Much careful thought went into the design of the Healing Hands web site. For the benefit of those who are interested in the philosophy behind the design of this site, we offer the following overview.

Two problems that all web site designers must come to terms with are cross-browser compatibility and web page accessibility. The latter of these is addressed in a separate essay on the accessibility page.

The issue of cross-browser compatibility is a thorny one. Essentially, the problem is that code that works perfectly well on one browser may work poorly or not at all on another. Most of us have had the experience of visiting a site that simply didn't work on our browser/version/computer. It's a bothersome problem, and an endless source of frustration for both web surfers and web site developers.

One solution is to use only very basic code and hope for the best. But this prevents the use of many items that might otherwise enhance the user's experience. Another solution, and a more common one, is to design for the most popular browsers and, again, hope for the best. In our opinion, this is even less desireable. We consider statements such as "Best viewed at 800x600 on Netscape 4" to be unprofessional. This type of coding makes life easier for the designer, but does so by transferring the problem to the user. Not a good way to build web sites.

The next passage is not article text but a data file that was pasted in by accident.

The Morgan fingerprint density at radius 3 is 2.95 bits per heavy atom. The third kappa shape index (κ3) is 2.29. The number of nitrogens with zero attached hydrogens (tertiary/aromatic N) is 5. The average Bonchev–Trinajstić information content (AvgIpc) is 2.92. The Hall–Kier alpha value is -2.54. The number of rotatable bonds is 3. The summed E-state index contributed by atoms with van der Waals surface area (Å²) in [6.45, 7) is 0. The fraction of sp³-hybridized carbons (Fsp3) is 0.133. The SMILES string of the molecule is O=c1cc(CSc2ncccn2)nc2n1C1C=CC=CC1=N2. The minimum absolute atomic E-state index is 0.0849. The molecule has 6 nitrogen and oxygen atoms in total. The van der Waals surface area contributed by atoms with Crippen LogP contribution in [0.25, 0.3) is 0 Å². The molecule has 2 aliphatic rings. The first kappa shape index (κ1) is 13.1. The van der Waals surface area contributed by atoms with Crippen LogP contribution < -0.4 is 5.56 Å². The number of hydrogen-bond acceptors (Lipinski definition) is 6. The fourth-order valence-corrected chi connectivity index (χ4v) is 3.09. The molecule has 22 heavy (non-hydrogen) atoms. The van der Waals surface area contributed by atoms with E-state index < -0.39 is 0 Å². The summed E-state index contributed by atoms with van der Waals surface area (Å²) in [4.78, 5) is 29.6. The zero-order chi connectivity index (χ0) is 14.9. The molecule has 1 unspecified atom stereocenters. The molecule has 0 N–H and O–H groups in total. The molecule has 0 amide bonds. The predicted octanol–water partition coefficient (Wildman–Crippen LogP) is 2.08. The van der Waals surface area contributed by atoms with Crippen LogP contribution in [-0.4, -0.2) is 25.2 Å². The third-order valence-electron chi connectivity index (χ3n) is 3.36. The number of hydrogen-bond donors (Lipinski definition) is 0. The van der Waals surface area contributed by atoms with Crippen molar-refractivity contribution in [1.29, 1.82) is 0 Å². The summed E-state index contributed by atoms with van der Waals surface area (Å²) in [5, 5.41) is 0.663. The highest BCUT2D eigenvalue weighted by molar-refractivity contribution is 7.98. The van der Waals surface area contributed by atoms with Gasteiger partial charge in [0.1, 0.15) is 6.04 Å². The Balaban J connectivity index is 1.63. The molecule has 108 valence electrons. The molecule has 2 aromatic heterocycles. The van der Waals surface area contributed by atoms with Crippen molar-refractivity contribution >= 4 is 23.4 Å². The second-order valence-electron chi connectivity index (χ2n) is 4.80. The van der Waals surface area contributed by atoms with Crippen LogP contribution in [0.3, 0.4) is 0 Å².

A way out of this mess is being paved, we hope, by the World Wide Web Consortium (W3C), among others. The solution is simple: standardized code and browsers that adhere to the standard. Unfortunately, such solutions are still years away from becoming a reality. True, HTML 4.0, Cascading Style Sheets 2, and even more advanced technologies like XML/XSL are either here already or will be shortly. But as long as a large number of "legacy" browsers exist, site designers will have to account for their use.

In building the Healing Hands web site, we took advantage of the benefits of the latest technologies wherever possible (HTML 4.0, CSS2, etc.) to ensure forward-compatibility. But we went one step further: we designed the site to be a smart site. That is, we used a technology called Cold Fusion to create the site dynamically for each individual user.

It works like this: When a web surfer, like you, comes to the Healing Hands site, your request for one of our pages is intercepted by the Cold Fusion server. By looking at the information that your computer sent us, we determine what browser and version you are using. We then set more than forty different parameters to tell the server exactly how to build your pages. Some of these depend only on your browser's capabilities, others can be set by you. And, if you will accept a cookie, our server will remember your settings the next time you return and give you the same version you requested during your previous visit.

For more information, read our accessibility page. You may also email the site designer at This e-mail address is being protected from spambots. You need JavaScript enabled to view it .